How to Study for the LSAT Exam – Your Roadmap to Success

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Are you stressed about the LSAT? That’s perfectly normal; almost everyone who takes the Law School Admission Test (LSAT) has at least a little anxiety. After all, there’s a lot at stake. Studying for the LSAT is essential for anyone who is planning to go to law school and then go on to become a practicing attorney.

According to the organization that administers the LSAT, the Law School Admission Council (LSAC.org), “The test is designed specifically to assess critical reading, analytical reasoning, logical reasoning, and persuasive writing skills — key skills needed for success in law school.”

Offered periodically throughout the year, the LSAT costs $200, takes approximately four hours to complete and is considered to be extremely difficult.

So, how should you study for the LSAT? Many people prepare by taking an LSAT prep course or at least by doing thorough online research and taking practice tests. Here are some tips to help de-stress your LSAT preparation and get you ready and confident for the big day.

How to Prepare for the LSAT [Overview]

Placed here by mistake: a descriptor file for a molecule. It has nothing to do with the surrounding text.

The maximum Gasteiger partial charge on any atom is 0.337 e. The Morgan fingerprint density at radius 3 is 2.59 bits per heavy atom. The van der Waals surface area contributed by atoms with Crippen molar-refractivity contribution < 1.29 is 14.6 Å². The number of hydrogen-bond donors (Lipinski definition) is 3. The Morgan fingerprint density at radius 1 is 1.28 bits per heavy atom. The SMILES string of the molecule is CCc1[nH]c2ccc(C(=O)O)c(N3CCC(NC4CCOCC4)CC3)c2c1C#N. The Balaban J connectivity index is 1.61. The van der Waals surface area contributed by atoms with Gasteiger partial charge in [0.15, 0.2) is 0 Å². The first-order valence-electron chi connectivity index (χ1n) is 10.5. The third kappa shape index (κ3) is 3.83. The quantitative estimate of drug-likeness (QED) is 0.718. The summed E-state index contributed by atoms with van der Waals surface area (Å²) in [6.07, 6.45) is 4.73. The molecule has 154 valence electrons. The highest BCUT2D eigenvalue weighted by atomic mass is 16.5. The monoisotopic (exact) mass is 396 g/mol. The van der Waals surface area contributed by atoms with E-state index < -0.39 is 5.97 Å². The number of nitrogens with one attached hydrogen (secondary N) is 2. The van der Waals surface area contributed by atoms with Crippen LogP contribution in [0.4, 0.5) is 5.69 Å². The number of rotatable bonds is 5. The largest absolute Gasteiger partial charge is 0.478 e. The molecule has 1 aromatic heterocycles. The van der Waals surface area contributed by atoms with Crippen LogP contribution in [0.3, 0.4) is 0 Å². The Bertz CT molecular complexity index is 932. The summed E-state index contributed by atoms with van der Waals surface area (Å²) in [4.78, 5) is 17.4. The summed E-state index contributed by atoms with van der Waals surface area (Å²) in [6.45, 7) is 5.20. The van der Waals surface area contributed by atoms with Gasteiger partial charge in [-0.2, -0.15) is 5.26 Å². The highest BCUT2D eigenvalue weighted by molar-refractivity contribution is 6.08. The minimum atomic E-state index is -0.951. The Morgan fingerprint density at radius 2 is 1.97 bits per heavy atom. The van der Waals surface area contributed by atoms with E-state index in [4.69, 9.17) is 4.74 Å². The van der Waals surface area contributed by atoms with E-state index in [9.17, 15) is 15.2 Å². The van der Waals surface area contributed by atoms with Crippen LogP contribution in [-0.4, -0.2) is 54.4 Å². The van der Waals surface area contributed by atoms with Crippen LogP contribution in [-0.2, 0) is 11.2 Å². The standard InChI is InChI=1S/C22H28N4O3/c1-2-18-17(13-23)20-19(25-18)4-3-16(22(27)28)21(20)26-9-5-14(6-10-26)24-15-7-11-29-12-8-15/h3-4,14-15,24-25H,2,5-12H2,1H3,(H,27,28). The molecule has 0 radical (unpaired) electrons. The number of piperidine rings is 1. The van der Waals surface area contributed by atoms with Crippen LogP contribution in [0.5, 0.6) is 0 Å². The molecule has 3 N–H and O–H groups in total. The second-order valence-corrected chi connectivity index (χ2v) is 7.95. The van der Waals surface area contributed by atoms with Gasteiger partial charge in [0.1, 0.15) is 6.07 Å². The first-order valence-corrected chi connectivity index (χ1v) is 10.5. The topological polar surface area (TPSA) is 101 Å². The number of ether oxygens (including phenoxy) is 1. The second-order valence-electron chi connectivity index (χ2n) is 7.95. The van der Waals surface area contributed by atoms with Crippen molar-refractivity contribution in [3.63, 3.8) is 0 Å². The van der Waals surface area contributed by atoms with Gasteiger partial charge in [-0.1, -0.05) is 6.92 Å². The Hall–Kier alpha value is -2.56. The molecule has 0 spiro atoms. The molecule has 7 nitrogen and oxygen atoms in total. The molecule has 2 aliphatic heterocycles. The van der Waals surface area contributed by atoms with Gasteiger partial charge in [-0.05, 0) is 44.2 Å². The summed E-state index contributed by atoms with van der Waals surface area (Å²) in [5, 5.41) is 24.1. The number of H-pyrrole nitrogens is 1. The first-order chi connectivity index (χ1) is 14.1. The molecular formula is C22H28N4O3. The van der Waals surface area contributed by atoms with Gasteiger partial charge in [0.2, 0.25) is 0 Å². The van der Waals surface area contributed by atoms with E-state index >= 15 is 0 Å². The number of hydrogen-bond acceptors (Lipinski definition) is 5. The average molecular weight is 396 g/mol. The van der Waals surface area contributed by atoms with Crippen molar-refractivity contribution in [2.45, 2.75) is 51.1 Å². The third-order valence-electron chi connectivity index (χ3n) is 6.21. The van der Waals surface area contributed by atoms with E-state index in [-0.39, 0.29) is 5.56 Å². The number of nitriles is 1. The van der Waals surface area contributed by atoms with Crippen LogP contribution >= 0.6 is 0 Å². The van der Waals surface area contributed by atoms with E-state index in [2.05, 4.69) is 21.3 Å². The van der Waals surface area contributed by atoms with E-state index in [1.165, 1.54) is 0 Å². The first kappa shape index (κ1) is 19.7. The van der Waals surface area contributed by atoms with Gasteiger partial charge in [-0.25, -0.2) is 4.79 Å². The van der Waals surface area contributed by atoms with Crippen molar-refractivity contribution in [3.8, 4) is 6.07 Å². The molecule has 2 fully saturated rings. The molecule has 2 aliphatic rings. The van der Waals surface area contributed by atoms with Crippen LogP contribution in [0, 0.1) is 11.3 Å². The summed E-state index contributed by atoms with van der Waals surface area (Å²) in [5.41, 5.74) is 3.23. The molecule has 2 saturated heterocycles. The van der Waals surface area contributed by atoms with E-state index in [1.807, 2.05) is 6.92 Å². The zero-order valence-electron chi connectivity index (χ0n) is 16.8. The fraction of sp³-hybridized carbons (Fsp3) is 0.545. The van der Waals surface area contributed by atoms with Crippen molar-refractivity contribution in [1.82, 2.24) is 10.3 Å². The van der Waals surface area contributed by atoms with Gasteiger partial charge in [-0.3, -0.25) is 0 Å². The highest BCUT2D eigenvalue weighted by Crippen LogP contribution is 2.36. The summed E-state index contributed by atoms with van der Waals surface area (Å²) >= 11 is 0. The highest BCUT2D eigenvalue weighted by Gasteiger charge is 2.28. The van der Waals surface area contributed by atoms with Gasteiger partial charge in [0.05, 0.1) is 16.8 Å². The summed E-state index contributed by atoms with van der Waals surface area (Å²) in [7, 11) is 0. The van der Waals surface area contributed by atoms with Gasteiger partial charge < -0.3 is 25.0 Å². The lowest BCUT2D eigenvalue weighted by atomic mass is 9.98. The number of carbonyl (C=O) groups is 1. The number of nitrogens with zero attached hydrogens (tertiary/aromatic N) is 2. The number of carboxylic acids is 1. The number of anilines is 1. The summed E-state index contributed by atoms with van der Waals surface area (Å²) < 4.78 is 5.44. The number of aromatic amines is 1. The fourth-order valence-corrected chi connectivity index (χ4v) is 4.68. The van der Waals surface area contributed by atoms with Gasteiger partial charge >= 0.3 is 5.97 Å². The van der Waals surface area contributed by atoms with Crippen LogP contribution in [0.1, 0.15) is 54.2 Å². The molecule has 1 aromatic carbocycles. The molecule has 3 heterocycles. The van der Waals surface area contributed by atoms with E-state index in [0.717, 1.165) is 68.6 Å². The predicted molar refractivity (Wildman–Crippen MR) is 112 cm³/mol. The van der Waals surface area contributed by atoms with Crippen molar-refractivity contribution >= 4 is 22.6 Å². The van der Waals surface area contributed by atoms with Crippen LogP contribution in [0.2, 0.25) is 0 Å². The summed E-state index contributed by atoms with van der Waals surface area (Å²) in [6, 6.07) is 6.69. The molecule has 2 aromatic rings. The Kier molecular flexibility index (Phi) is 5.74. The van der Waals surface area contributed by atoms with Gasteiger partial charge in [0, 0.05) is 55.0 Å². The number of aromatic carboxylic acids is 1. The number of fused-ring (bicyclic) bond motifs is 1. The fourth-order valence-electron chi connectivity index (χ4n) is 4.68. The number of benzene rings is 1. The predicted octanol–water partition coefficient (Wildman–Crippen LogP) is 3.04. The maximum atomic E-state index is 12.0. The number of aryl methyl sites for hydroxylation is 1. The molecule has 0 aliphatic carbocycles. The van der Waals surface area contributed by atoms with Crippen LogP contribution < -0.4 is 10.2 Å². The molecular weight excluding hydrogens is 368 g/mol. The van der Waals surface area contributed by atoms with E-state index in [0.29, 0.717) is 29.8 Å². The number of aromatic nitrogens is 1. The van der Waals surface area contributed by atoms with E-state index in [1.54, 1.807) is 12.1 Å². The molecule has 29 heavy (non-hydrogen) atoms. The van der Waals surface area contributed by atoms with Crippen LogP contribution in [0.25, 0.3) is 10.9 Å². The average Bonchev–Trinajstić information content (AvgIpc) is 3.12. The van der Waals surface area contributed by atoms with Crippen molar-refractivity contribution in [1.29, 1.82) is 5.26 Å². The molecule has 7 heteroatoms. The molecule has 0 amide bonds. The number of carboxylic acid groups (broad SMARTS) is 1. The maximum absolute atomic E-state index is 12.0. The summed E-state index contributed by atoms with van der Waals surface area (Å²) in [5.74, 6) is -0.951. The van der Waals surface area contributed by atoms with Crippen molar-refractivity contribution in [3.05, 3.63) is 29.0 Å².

OK, the LSAT is a notoriously challenging test and thorough preparation is absolutely essential. This is not one of those tests you can cram for at the last minute and ace thanks to your baseline smarts and all-nighter acumen.

The LSAT is administered in two parts — a multiple-choice exam covering reading comprehension, analytical reasoning, logical reasoning skills; and a written essay. You’ll want to have a strategy for familiarizing yourself with question formats and for tackling each of the multiple-choice sections.

Traditionally, the LSAT was administered at in-person testing sites. However, that situation is changing. The LSAT switched to a digital (tablet) format in mid-2019, with students taking the multiple-choice sections at a test center and the writing section at home. In response to COVID-19, the LSAC has created the LSAT-Flex, which is a three-section digital exam that students take at home; this was administered in May and is expected to be the format for Summer 2020 tests and perhaps into the future.